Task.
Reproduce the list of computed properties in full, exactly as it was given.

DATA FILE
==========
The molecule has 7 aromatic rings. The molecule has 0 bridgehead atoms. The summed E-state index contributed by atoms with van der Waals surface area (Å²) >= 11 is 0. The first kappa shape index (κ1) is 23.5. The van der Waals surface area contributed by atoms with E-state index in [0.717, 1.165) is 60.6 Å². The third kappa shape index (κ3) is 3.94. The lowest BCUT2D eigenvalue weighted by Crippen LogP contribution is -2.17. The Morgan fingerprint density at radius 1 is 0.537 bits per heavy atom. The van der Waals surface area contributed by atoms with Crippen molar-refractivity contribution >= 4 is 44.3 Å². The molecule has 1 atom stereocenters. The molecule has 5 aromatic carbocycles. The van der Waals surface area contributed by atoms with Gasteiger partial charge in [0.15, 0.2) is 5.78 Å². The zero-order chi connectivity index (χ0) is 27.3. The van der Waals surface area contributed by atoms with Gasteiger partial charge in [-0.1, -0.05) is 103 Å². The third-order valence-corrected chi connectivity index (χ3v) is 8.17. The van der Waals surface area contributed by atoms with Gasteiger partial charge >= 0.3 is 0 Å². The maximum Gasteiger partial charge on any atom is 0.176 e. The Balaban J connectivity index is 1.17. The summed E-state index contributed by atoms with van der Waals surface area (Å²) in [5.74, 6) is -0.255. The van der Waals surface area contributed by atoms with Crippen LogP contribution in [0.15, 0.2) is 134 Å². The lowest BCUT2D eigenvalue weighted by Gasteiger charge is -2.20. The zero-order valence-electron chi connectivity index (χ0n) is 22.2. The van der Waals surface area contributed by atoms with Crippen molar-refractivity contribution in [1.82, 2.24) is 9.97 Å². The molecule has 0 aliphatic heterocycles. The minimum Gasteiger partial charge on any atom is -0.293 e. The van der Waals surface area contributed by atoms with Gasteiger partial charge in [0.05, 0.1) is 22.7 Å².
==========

The molecule has 7 aromatic rings. The molecule has 0 bridgehead atoms. The summed E-state index contributed by atoms with van der Waals surface area (Å²) >= 11 is 0. The first kappa shape index (κ1) is 23.5. The van der Waals surface area contributed by atoms with E-state index in [0.717, 1.165) is 60.6 Å². The third kappa shape index (κ3) is 3.94. The lowest BCUT2D eigenvalue weighted by Crippen LogP contribution is -2.17. The Morgan fingerprint density at radius 1 is 0.537 bits per heavy atom. The van der Waals surface area contributed by atoms with Crippen molar-refractivity contribution >= 4 is 44.3 Å². The molecule has 1 atom stereocenters. The molecule has 5 aromatic carbocycles. The van der Waals surface area contributed by atoms with Gasteiger partial charge in [0.15, 0.2) is 5.78 Å². The zero-order chi connectivity index (χ0) is 27.3. The van der Waals surface area contributed by atoms with Gasteiger partial charge in [-0.1, -0.05) is 103 Å². The third-order valence-corrected chi connectivity index (χ3v) is 8.17. The van der Waals surface area contributed by atoms with Gasteiger partial charge >= 0.3 is 0 Å². The maximum Gasteiger partial charge on any atom is 0.176 e. The Balaban J connectivity index is 1.17. The summed E-state index contributed by atoms with van der Waals surface area (Å²) in [5.74, 6) is -0.255. The van der Waals surface area contributed by atoms with Crippen LogP contribution in [0.15, 0.2) is 134 Å². The lowest BCUT2D eigenvalue weighted by Gasteiger charge is -2.20. The zero-order valence-electron chi connectivity index (χ0n) is 22.2. The van der Waals surface area contributed by atoms with Crippen molar-refractivity contribution in [1.82, 2.24) is 9.97 Å². The molecule has 0 aliphatic heterocycles. The minimum Gasteiger partial charge on any atom is -0.293 e. The van der Waals surface area contributed by atoms with Gasteiger partial charge in [0.05, 0.1) is 22.7 Å².